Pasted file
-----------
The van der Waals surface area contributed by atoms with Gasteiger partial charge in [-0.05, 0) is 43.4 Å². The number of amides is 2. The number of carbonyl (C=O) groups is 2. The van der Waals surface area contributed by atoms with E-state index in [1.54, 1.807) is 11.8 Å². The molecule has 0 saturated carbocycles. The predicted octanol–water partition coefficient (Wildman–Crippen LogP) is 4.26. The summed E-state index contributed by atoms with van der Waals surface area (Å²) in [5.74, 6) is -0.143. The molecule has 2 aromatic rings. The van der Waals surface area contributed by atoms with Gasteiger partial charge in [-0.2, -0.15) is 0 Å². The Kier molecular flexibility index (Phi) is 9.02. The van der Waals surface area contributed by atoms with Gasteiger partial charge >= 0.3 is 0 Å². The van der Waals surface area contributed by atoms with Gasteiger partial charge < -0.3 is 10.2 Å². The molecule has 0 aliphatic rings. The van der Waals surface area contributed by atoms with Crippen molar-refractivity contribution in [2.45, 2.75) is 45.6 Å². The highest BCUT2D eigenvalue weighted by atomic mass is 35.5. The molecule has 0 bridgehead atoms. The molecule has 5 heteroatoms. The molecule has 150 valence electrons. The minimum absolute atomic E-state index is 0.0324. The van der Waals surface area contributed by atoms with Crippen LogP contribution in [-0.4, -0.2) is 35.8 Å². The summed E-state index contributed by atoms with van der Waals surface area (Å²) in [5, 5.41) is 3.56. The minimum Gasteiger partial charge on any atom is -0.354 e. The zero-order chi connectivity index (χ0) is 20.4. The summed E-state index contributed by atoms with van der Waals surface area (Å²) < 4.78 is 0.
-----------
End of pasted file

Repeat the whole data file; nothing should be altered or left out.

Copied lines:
The van der Waals surface area contributed by atoms with Gasteiger partial charge in [-0.05, 0) is 43.4 Å². The number of amides is 2. The number of carbonyl (C=O) groups is 2. The van der Waals surface area contributed by atoms with E-state index in [1.54, 1.807) is 11.8 Å². The molecule has 0 saturated carbocycles. The predicted octanol–water partition coefficient (Wildman–Crippen LogP) is 4.26. The summed E-state index contributed by atoms with van der Waals surface area (Å²) in [5.74, 6) is -0.143. The molecule has 2 aromatic rings. The van der Waals surface area contributed by atoms with Gasteiger partial charge in [-0.2, -0.15) is 0 Å². The Kier molecular flexibility index (Phi) is 9.02. The van der Waals surface area contributed by atoms with Gasteiger partial charge >= 0.3 is 0 Å². The van der Waals surface area contributed by atoms with Gasteiger partial charge < -0.3 is 10.2 Å². The molecule has 0 aliphatic rings. The van der Waals surface area contributed by atoms with Crippen molar-refractivity contribution in [2.45, 2.75) is 45.6 Å². The highest BCUT2D eigenvalue weighted by atomic mass is 35.5. The molecule has 0 bridgehead atoms. The molecule has 5 heteroatoms. The molecule has 150 valence electrons. The minimum absolute atomic E-state index is 0.0324. The van der Waals surface area contributed by atoms with Crippen LogP contribution in [-0.4, -0.2) is 35.8 Å². The summed E-state index contributed by atoms with van der Waals surface area (Å²) in [5, 5.41) is 3.56. The minimum Gasteiger partial charge on any atom is -0.354 e. The zero-order chi connectivity index (χ0) is 20.4. The summed E-state index contributed by atoms with van der Waals surface area (Å²) < 4.78 is 0.